WHAT HAVE WE LEARNED ABOUT WHO VOLUNTEERS AND HOW THEY GIVE THEIR TIME?

Most people have volunteered through groups, clubs and organisations during their lifetime More often than not, this involvement is light touch and involves dipping in and out of opportunities over time, shaped by what is happening in their lives. Those who sustain their involvement consistently and intensely over their lifetime are a minority, but these are the volunteers that organisations and groups are likely to depend on the most.

People aged 65 and over are the age group most likely to have volunteered recently and 25–34-year-olds are least likely. Those from higher socio-economic groups (ABC1) are more likely to have volunteered recently than those from lower socio-economic groups (C2DE).

Around 8 in 10 volunteers give time locally, within their own neighbourhoods. Nearly a quarter of volunteers exclusively volunteer as part of a one-off activity or dip in and out of activities. 10% of volunteers give time via employer-supported volunteering.

WHAT HAVE WE LEARNED ABOUT THE EXPERIENCE OF VOLUNTEERING?

Volunteering is a positive experience, for almost all volunteers Satisfaction levels are very high – this is in spite of frustrations that some people report experiencing. Volunteers also cite a range of benefits they get from volunteering. This is a huge testament to the work of volunteer-involving organisations, which the majority of volunteers perceive to be supporting them well and recognising them for their contribution. It also sets a high benchmark for these organisations to continue to meet. Whilst overall perceptions are very positive, some volunteers tend to have less positive views about certain aspects of their volunteering, including younger volunteers, disabled volunteers, occasional volunteers and public sector volunteers. There are also indications that those from BAME (Black, Asian and Minority Ethnic) backgrounds are less likely to be satisfied than white volunteers, however further research would be needed to support this. Although it is not clear whether these variations are due to differing expectations, experiences or both, the findings highlight that there is no room for complacency, particularly if we want to widen participation to a broader range of people.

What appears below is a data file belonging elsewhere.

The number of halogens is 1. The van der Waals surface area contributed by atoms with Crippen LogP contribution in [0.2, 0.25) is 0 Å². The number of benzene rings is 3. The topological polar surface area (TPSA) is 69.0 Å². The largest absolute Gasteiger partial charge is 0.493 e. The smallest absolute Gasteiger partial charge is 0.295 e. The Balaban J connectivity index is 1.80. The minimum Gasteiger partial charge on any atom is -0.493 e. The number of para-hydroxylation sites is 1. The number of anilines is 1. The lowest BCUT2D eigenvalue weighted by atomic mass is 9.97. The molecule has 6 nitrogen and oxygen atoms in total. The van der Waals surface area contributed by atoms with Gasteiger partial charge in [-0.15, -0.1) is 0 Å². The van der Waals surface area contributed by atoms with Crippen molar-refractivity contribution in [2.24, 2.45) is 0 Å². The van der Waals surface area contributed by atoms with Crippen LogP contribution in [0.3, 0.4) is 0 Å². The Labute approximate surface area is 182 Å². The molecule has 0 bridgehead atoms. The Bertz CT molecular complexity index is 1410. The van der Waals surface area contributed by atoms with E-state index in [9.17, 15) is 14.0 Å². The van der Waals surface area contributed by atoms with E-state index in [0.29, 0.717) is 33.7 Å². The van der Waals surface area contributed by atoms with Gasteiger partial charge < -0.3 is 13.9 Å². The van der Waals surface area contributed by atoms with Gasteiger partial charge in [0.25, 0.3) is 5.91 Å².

96% of volunteers say they are very or fairly satisfied with their volunteering. Almost 7 in 10 volunteers had already or would recommend their volunteering to a friend or family member. 83% of volunteers feel well supported in the organisation they volunteer for.

Of volunteers who report negative experiences, the most common of these is too much time being taken up. Volunteers working full time are more likely to say they prefer using skills and experience that are different from their day-to-day whilst volunteering. Around 1 in 5 volunteers (19%) feel like their volunteering is becoming too much like paid work. This rises to 24% for those giving time at least once a week. 90% of volunteers feel they make a difference through their volunteering.

Feeling connected lies at the core of the volunteer experience. Among the different benefits people feel they gain from volunteering is a sense of connection. Volunteering, for most, involves being with others – very few report doing it alone. The majority of those who volunteer say they meet new people and have contact with people from different backgrounds. Many also say their volunteering has helped them feel less isolated, especially younger volunteers. People’s sense of a connection to the organisation they volunteer with and the cause it supports is also a key aspect of the volunteer experience. Most report that they feel a sense of belonging to an organisation and a culture of respect and trust – factors that are strongly associated with their likelihood to continue. Ensuring volunteers feel part of something – an organisation, a common endeavour – is key to the volunteer experience

Among people who had never volunteered but were interested in future volunteering opportunities, 42% were interested in opportunities that looked fun and enjoyable to be part of. 68% of recent volunteers agree their volunteering helps them feel less isolated. This is highest among younger volunteers. Key reasons for recent volunteers continuing to give time in the next 12 months are the organisation itself (52%) and the cause it stands for (50%). 93% of recent volunteers say they enjoy their volunteering.

WHAT HAVE WE LEARNED ABOUT ENGAGING VOLUNTEERS FOR THE FUTURE?

Positive experiences are likely to lead to continued participation People are most likely to leave volunteering because of changes in circumstances, such as moving away or changing job. However, it is how people experience the different elements of the volunteering journey that is important for both their overall satisfaction and the likelihood that they will continue. This is true for all who have volunteered, regardless of who they are. Experience matters for future involvement. Given that people tend to dip in and out of volunteering, the findings suggest a good quality volunteering experience will impact their likelihood to keep coming back over their lifetime.

WHAT HAVE WE LEARNED ABOUT WHAT A QUALITY VOLUNTEER EXPERIENCE LOOKS LIKE?

The research suggests a number of key features that make up a quality experience for volunteers. Different journeys and context mean that some of these elements will be more relevant than others. Across these different features, our overall conclusion is that, at its best, volunteering is time well spent. It is positive that most people who volunteer seem to agree, and more can be done to reassure potential volunteers that their time will be well spent.

To read the full summary visit https://www.ncvo.org.uk/images/documents/policy_and_research/volunteering/Volunteer-experience_Summary.pdf